Using Python introspection for semi-evil
One of the things I write in Python is network daemons. Because it works so nicely, network daemons usually take input as text lines that start with a command word and have whitespace separated arguments. There's a certain amount of eye-rolling tedium in writing code to check that the command word is valid and has the right number of arguments. When I wrote a program that does a lot of this, the tedium finally got to me and I sort of snapped and automated all of the validation through Python's introspection features.
The program's basic structure has an object for each connection. Each command is handled by a method function on the object, and the functions all take normal argument lists. (So they are not passed the command line as a big list or anything.)
The name of each command method is '
op_sample' to handle the 'sample' command. To check whether the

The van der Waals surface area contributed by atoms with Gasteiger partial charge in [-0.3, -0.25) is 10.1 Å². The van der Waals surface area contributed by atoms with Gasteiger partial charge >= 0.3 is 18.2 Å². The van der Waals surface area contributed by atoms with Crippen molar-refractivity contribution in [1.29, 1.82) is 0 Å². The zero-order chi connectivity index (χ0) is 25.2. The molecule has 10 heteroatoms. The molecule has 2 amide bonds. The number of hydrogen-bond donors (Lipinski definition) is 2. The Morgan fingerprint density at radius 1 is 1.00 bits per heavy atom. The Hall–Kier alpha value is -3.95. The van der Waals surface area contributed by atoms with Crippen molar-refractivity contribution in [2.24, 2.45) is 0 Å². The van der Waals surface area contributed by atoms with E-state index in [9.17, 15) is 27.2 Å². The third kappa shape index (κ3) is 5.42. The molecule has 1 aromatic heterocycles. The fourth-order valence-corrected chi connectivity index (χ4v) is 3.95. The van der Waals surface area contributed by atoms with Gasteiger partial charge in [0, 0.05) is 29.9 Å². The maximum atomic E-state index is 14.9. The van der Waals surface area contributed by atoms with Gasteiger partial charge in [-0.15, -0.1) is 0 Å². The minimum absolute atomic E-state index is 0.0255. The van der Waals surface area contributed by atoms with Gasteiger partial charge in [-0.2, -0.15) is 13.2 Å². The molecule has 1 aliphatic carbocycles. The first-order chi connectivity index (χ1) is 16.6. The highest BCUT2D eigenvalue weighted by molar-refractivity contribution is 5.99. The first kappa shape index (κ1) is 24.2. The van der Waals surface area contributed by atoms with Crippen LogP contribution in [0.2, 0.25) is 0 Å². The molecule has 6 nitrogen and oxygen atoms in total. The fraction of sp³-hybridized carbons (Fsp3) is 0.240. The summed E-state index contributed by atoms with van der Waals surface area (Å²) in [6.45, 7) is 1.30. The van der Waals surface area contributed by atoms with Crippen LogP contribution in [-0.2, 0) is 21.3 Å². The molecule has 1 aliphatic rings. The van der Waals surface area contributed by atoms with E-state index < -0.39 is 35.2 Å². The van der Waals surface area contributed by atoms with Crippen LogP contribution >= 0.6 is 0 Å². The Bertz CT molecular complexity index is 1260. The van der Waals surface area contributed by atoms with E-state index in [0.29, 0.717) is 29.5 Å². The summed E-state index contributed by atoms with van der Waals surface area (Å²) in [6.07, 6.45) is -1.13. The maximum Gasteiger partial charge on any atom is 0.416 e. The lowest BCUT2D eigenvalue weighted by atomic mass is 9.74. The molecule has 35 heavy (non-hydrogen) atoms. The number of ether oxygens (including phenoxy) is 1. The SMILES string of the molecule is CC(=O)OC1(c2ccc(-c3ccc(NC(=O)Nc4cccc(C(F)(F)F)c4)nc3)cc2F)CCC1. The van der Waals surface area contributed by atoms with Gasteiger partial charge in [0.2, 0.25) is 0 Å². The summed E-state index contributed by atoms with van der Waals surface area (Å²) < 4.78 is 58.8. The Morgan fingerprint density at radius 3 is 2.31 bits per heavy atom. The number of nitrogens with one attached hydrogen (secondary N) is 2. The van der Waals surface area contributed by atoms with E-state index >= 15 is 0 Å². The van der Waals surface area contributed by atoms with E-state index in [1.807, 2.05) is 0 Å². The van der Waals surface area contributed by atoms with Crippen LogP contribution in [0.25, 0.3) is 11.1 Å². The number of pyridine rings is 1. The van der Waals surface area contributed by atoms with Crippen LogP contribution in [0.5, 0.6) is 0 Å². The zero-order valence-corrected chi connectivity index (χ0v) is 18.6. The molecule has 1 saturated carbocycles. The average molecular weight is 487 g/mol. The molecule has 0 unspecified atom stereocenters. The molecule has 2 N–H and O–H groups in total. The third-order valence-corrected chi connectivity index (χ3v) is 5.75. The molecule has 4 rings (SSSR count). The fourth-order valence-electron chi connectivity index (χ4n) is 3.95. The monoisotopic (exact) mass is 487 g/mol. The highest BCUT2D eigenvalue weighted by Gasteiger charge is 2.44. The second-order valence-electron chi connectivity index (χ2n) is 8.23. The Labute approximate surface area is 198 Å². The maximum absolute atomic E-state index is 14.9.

line's first word was a valid command, I just looked to see if the
connection's object had an attribute with the appropriate name.
(This is a fairly common pattern in Python; see, for example, how
POST and so on.)
To check that the number of arguments was right, I reached into the handler function I'd just found and fished out how many arguments it expected to be called with (compensating for the additional 'self' argument that method functions get). This isn't at all general, but I didn't need generality; the network daemon's commands all have a fixed number of arguments.
The code wound up looking like this:
# in a class: def op_sample(self, one, two): ... def dispatch(self, line): # Do we have a line at all? n = line.split() if not n: return False cword = 'op_' + n # Valid command word? cfunc = getattr(self, cword, None) if not cfunc: return False # Right argument count? acnt = cfunc.func_code.co_argcount if acnt != len(n) return False return cfunc(*n[1:])
(The real version used more elaborate error handling for 'empty line', 'no such command', and 'wrong number of arguments'.)
Normally I would have to account for the extra
self argument in the
function's argument count. But in this code the
n list has one
extra element (the command word) too, so it balances out. This has the
subtle consequence that you can't make
function, because then it would have the wrong argument count.
(I did say this was semi-evil.)